As a movie lover, one of the main rules I set for myself while walking into a theater is to go into it with no preconceived notions. Forget what you know or what you think you know. Leave it outside.
That said, it’s a little difficult for me to completely disregard everything I may think I know about a movie like The Cabin in the Woods. I had seen the trailer a few times, and laughed mockingly at each viewing. I didn’t enjoy Thor at all, so I was unimpressed by the casting of Chris Hemsworth, and, while I respect the career of Joss Whedon, his work (on shows like Roseanne, Buffy the Vampire Slayer, Firefly, Angel, and Dollhouse) is simply something that does not appeal to me.
So, basically, I had no reason to see The Cabin in the Woods. That is until the power of film criticism came into play. And make no mistake, we here, us film bloggers, have a distinct ability to drive people to, and keep people away from, movies. Granted, I’ve never in my life read a film review before seeing a movie, but one can very quickly get a sense of buzz surrounding a flick. Buzz is what The Cabin in the Woods received, and buzz is what I capitalized on.
Let’s get down to brass tacks: The Cabin in the Woods is everything it shouldn’t be. It’s an ingeniously crafted horror thriller that never pretends to be smarter than it is, which, in this rare case, is very. It constantly managed to stun and amaze me beyond my wildest imagination. It very quickly broke whatever preconceived barriers I had set for it. I know I have a tendency to be hyperbolic with my sarcasm concerning movies I detest, so please, don’t take this review the wrong way. Just know that The Cabin in the Woods is, by far, the very best film I’ve seen so far this year.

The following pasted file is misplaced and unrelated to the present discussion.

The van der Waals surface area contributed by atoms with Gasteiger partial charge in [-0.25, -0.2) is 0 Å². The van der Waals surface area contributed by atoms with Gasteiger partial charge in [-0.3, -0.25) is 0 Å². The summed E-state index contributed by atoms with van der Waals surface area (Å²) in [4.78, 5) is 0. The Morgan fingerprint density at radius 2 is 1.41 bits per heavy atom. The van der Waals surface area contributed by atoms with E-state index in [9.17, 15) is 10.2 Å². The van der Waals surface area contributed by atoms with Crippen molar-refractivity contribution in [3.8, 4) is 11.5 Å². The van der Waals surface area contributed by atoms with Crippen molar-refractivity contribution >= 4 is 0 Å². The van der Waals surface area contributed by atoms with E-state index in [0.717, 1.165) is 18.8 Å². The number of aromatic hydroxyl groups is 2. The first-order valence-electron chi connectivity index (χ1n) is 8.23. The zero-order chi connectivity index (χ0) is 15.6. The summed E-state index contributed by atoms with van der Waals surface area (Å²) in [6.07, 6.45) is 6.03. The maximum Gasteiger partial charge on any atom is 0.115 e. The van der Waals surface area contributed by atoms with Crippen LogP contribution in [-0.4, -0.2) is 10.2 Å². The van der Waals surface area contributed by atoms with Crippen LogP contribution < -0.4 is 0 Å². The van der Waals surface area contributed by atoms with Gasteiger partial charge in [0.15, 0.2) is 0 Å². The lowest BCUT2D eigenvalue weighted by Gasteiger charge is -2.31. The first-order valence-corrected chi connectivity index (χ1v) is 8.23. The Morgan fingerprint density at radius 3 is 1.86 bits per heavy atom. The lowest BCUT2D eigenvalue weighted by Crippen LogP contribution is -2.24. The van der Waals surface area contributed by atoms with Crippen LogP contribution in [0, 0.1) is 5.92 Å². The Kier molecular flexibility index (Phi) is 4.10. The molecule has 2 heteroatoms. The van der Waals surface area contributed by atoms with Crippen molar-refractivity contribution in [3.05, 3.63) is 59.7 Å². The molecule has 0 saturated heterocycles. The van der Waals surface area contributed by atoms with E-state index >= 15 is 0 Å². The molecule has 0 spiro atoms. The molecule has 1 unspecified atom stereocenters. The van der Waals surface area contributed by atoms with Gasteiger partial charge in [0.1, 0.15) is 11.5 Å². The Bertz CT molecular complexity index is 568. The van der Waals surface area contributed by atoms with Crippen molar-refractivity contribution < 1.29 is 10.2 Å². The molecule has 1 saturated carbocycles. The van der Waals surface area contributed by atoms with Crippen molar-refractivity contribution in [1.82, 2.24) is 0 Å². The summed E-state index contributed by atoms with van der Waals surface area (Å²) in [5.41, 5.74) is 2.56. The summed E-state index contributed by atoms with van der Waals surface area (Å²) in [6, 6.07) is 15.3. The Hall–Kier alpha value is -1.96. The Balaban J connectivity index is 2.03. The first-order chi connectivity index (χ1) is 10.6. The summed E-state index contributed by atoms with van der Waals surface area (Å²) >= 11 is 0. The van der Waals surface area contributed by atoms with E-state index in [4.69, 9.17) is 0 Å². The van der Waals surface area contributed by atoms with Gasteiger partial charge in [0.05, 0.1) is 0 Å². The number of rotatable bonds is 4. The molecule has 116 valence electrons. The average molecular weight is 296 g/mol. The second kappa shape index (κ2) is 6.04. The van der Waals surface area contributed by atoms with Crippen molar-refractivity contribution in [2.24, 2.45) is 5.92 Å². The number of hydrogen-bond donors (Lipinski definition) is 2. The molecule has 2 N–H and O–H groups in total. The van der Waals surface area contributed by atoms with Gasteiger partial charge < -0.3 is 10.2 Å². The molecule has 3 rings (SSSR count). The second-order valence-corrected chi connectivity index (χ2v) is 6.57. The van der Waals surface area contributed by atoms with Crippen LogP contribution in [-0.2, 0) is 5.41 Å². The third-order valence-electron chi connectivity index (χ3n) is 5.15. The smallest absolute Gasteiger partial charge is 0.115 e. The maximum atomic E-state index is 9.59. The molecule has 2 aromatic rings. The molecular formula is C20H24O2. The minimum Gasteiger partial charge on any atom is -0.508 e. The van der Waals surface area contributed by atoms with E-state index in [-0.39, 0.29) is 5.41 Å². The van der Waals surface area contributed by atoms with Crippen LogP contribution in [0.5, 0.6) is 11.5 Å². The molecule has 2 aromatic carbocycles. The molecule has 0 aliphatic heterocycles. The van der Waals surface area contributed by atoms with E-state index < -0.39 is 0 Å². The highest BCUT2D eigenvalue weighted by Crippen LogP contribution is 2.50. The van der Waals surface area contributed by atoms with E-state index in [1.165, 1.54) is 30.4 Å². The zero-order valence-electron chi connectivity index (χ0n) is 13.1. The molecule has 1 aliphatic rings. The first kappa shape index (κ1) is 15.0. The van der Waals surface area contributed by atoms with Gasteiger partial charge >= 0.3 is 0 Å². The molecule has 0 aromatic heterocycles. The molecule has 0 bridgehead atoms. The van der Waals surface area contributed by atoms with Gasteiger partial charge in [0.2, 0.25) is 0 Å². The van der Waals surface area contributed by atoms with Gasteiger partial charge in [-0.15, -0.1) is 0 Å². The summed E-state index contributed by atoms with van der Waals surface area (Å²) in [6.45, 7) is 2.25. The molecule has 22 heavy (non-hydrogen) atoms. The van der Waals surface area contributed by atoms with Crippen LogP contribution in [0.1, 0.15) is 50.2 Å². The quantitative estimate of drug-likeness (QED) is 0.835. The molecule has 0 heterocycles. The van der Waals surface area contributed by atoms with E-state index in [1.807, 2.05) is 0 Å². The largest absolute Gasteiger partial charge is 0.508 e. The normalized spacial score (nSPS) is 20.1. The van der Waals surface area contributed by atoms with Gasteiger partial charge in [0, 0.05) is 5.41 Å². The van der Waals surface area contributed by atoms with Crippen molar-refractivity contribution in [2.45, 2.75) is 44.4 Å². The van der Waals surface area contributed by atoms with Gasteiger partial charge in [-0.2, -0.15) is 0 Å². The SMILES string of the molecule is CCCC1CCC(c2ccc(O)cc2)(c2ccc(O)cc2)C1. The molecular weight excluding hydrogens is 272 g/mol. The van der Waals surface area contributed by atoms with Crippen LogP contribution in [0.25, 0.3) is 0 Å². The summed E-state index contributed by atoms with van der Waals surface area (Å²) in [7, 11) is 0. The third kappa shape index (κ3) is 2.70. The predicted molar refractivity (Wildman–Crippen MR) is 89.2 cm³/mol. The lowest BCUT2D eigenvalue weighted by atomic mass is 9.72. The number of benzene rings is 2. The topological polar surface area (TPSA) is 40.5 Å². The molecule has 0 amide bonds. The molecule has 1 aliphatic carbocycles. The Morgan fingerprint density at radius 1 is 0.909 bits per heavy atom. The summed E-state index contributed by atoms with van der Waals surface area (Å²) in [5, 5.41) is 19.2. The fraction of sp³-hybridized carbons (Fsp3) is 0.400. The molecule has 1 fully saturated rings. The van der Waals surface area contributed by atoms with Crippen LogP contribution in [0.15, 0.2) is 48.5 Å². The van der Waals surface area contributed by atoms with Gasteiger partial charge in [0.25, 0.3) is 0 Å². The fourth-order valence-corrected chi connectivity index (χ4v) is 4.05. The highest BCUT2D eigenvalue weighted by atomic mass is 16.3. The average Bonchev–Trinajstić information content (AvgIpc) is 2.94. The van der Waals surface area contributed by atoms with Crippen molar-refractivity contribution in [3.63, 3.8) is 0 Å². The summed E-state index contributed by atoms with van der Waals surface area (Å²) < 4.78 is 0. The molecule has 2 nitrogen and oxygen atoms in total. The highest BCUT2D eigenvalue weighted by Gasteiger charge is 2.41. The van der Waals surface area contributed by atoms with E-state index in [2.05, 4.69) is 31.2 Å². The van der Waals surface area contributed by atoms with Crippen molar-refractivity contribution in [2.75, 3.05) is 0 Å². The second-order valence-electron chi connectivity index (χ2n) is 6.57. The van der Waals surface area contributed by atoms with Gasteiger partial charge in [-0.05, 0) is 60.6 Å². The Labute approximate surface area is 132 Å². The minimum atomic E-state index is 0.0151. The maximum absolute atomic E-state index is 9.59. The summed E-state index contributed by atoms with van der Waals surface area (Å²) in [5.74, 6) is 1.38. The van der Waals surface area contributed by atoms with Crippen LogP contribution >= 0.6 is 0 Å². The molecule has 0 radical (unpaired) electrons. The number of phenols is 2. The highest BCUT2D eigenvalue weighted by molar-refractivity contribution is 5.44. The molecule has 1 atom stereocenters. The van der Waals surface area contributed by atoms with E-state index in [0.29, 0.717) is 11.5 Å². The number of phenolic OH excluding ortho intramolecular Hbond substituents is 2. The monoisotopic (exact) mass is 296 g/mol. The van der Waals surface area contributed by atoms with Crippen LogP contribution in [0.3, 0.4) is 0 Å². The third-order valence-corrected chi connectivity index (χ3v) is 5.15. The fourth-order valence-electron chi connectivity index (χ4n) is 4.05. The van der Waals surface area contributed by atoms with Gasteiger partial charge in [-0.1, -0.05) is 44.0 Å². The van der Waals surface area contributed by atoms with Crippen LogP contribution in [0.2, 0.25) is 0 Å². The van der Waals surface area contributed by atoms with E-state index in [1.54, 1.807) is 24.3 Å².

You know why I laughed at the trailer? Because it is generic and awful. Do you know why it’s generic and awful? Because it has to be. If the trailer revealed what the movie reveals early on, then that would take the piss out of the whole experience. In that regard, I applaud first time director Drew Goddard (who co-wrote the film with producer Whedon) and Lionsgate, the studio releasing the film, for exercising discretion in their marketing material. They didn’t give anything away, and neither am I.
All too often, I am given remarkable amounts of shit for being too “snobby” with my film tastes, for not appreciating certain films for what they are. I’m told I’m unable to enjoy summer blockbusters or comedies or horror films because they “aren’t nominated for Oscars.” (Shame wasn’t nominated for any Oscars either, but I’m straying.) Those people couldn’t have it any more wrong. I’m not a snob, I just like good movies. I don’t give a shit who’s in it, who made it, or what it’s about – if it’s good or different or unique, then I can dig it.
The Cabin in the Woods couldn’t be more tied to its horror/action genre roots, which, granted, is usually a death sentence for me. But, alas, the film is good. It is different. It is unique. Actually, to be more accurate, it is rather fucking brilliant. A-